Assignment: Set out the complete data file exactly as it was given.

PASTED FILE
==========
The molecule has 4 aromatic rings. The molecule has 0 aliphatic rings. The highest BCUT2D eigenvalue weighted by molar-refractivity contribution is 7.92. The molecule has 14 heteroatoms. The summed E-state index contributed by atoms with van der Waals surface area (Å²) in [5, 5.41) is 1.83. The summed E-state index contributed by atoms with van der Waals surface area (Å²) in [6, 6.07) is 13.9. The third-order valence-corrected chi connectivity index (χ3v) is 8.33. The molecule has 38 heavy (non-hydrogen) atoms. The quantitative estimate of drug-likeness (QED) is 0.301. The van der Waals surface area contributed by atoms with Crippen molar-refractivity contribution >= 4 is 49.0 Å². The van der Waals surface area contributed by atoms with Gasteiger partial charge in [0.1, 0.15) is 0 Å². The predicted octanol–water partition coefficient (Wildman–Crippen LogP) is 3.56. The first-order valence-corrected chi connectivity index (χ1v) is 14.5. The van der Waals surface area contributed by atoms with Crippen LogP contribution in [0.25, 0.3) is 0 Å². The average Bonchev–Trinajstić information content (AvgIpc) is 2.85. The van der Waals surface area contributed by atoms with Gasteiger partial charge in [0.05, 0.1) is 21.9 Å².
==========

The molecule has 4 aromatic rings. The molecule has 0 aliphatic rings. The highest BCUT2D eigenvalue weighted by molar-refractivity contribution is 7.92. The molecule has 14 heteroatoms. The summed E-state index contributed by atoms with van der Waals surface area (Å²) in [5, 5.41) is 1.83. The summed E-state index contributed by atoms with van der Waals surface area (Å²) in [6, 6.07) is 13.9. The third-order valence-corrected chi connectivity index (χ3v) is 8.33. The molecule has 38 heavy (non-hydrogen) atoms. The quantitative estimate of drug-likeness (QED) is 0.301. The van der Waals surface area contributed by atoms with Crippen molar-refractivity contribution >= 4 is 49.0 Å². The van der Waals surface area contributed by atoms with Gasteiger partial charge in [0.1, 0.15) is 0 Å². The predicted octanol–water partition coefficient (Wildman–Crippen LogP) is 3.56. The first-order valence-corrected chi connectivity index (χ1v) is 14.5. The van der Waals surface area contributed by atoms with Crippen LogP contribution in [0.25, 0.3) is 0 Å². The average Bonchev–Trinajstić information content (AvgIpc) is 2.85. The van der Waals surface area contributed by atoms with Gasteiger partial charge in [0.05, 0.1) is 21.9 Å².